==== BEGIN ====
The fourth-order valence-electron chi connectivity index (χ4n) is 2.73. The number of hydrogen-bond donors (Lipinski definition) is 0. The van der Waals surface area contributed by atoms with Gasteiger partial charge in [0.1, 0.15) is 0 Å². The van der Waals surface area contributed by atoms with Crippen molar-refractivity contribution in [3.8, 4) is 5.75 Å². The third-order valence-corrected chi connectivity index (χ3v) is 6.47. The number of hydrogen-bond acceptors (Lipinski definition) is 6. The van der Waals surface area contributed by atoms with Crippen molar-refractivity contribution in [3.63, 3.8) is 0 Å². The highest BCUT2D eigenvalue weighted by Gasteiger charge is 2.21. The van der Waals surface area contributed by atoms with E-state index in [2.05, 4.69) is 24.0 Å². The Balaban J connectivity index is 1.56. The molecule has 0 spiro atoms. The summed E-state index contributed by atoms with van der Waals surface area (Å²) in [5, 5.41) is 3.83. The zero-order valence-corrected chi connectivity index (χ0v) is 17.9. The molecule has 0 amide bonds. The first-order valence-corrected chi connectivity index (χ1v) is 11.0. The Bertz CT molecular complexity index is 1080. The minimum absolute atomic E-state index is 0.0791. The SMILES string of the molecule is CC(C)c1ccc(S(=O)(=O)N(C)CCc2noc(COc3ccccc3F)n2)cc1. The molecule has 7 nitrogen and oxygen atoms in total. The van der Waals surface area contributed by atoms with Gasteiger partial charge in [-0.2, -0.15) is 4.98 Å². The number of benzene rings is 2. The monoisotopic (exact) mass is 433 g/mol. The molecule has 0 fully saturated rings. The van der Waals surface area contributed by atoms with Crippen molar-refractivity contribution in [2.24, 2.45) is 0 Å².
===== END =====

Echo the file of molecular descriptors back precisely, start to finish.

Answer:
The fourth-order valence-electron chi connectivity index (χ4n) is 2.73. The number of hydrogen-bond donors (Lipinski definition) is 0. The van der Waals surface area contributed by atoms with Gasteiger partial charge in [0.1, 0.15) is 0 Å². The van der Waals surface area contributed by atoms with Crippen molar-refractivity contribution in [3.8, 4) is 5.75 Å². The third-order valence-corrected chi connectivity index (χ3v) is 6.47. The number of hydrogen-bond acceptors (Lipinski definition) is 6. The van der Waals surface area contributed by atoms with Crippen molar-refractivity contribution in [3.63, 3.8) is 0 Å². The highest BCUT2D eigenvalue weighted by Gasteiger charge is 2.21. The van der Waals surface area contributed by atoms with E-state index in [2.05, 4.69) is 24.0 Å². The Balaban J connectivity index is 1.56. The molecule has 0 spiro atoms. The summed E-state index contributed by atoms with van der Waals surface area (Å²) in [5, 5.41) is 3.83. The zero-order valence-corrected chi connectivity index (χ0v) is 17.9. The molecule has 0 amide bonds. The first-order valence-corrected chi connectivity index (χ1v) is 11.0. The Bertz CT molecular complexity index is 1080. The minimum absolute atomic E-state index is 0.0791. The SMILES string of the molecule is CC(C)c1ccc(S(=O)(=O)N(C)CCc2noc(COc3ccccc3F)n2)cc1. The molecule has 7 nitrogen and oxygen atoms in total. The van der Waals surface area contributed by atoms with Gasteiger partial charge in [-0.2, -0.15) is 4.98 Å². The number of benzene rings is 2. The monoisotopic (exact) mass is 433 g/mol. The molecule has 0 fully saturated rings. The van der Waals surface area contributed by atoms with Crippen molar-refractivity contribution in [2.24, 2.45) is 0 Å².